B-BBEE need not deter foreign investment to South Africa, says EY

27 December 2017 Authored by Consultancy.co.za

Steady foreign investment is absolutely critical for the South African economy in years to come, and despite a number of conducive factors in the country, the extra regulations that accompany the Broad-Based Black Economic Empowerment (B-BBEE) Act have traditionally deterred international firms from the market. EY explains how this need-not be the case.  

Now more than ever, South Africa is in need of free-flowing investments. The country’s economy has been navigating a major economic slump, particularly since oil prices plummeted to less than $35 per barrel in 2015. To make matters worse, a dip in the prices of precious metals such as gold and platinum has hindered growth of the mining industry – perhaps one of the most crucial sectors in the country.

Nevertheless, broad economic indicators suggest a promising future for the country, provided it can make its way through this rough patch. Domestic businesses have expressed optimism about the future, devising major plans for growth and investment in years to come.

In terms of foreign investment as well, the country’s policies and market conditions are largely conducive to profitable investments from international companies. The country ranks among the top five countries in Africa in the World Bank’s ‘ease of doing business’ indicator. Analysis conducted by Big Four accounting and advisory firm EY also revealed that the country scores an 8 on a scale of 1-10 for openness to foreign investment. 

This scenario has reaped its benefits. FDI projects into the country generate approximately $5 billion (R63 billion) annually, most of which comes from the US. However, one perceived deterrent to foreign investment, which is relatively unique to the South African scenario, is the B-BBEE act and its stipulations.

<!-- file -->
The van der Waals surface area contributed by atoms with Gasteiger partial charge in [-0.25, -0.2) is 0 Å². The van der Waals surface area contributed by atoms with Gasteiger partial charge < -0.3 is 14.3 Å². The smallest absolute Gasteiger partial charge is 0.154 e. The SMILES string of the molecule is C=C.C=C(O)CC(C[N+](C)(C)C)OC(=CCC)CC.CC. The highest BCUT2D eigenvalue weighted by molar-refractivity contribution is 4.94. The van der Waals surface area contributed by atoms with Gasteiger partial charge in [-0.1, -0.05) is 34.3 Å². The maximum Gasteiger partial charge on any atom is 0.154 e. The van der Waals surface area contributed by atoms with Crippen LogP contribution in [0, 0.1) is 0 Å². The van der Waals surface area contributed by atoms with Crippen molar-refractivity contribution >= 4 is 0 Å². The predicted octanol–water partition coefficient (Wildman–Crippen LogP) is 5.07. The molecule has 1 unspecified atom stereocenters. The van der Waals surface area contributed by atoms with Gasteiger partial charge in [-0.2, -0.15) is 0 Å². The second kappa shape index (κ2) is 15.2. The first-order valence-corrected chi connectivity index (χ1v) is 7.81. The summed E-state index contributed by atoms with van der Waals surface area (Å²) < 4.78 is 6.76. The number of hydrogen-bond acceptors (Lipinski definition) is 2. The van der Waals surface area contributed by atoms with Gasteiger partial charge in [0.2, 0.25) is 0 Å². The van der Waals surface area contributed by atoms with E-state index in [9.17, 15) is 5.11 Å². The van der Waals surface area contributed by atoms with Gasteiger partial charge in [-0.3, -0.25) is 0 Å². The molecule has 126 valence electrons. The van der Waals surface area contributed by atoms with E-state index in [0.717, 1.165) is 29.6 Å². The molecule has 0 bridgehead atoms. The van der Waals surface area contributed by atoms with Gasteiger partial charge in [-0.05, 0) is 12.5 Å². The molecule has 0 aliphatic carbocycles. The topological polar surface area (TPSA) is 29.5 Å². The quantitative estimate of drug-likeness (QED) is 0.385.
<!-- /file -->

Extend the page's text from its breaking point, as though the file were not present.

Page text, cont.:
B-BBEE need not deter foreign investment to South AfricaIn order to ensure that economic growth permeates to all segments of society, particularly ethnically Black African, Coloured, or Indian people, the B-BBEE act lays down Codes of Good Practice, through which firms can gain points. These codes are: Ownership (25 points), Management Control (19), Skills Development (25), Enterprise and Supplier Development (40), Socio-economic development (5). As a result, a number of domestic firms have been actively restructuring their ownership in order to comply with the regulations.

The requirement of redistributing ownership, in particular, has been problematic for multinationals over the past few years. However, according to EY, the South African government has taken measures to address this issue. The B-BBEE codes have been modified, to some extent, to allow multinationals an alternative to ownership requirements, in the form of an Equity Equivalent Investment Program. 

In essence, through compensation of 25% of the value of South African operations over a ten-year period at most, or provision of 4% of the turnover of the South African Operation, multinational firms have a chance of earning all 25 of the ownership points available. Concessions like this, according to EY, combined with the profitable conditions, should be enough to draw major investments into the country.

Moreover, the firm highlights that there are long-term benefits of equitable growth, in terms of profitability to firms. In essence, distribution of benefits across comunities will lead to the broad development of skills, the creation of jobs, overall economic development, and broader supplier development, among a number of other induced benefits.

In conclusion, the firm states, “At EY, we strongly encourage active dialogue and collaboration, which is an action required to realise our country’s and continent’s possibilities. We have seen in recent times collaboration with government and business in the interests of the community at large, achieving great milestones across the continent. Partnership, co-operation and collaboration across the private, public and social sectors could be a powerful force for transformative change and growth.”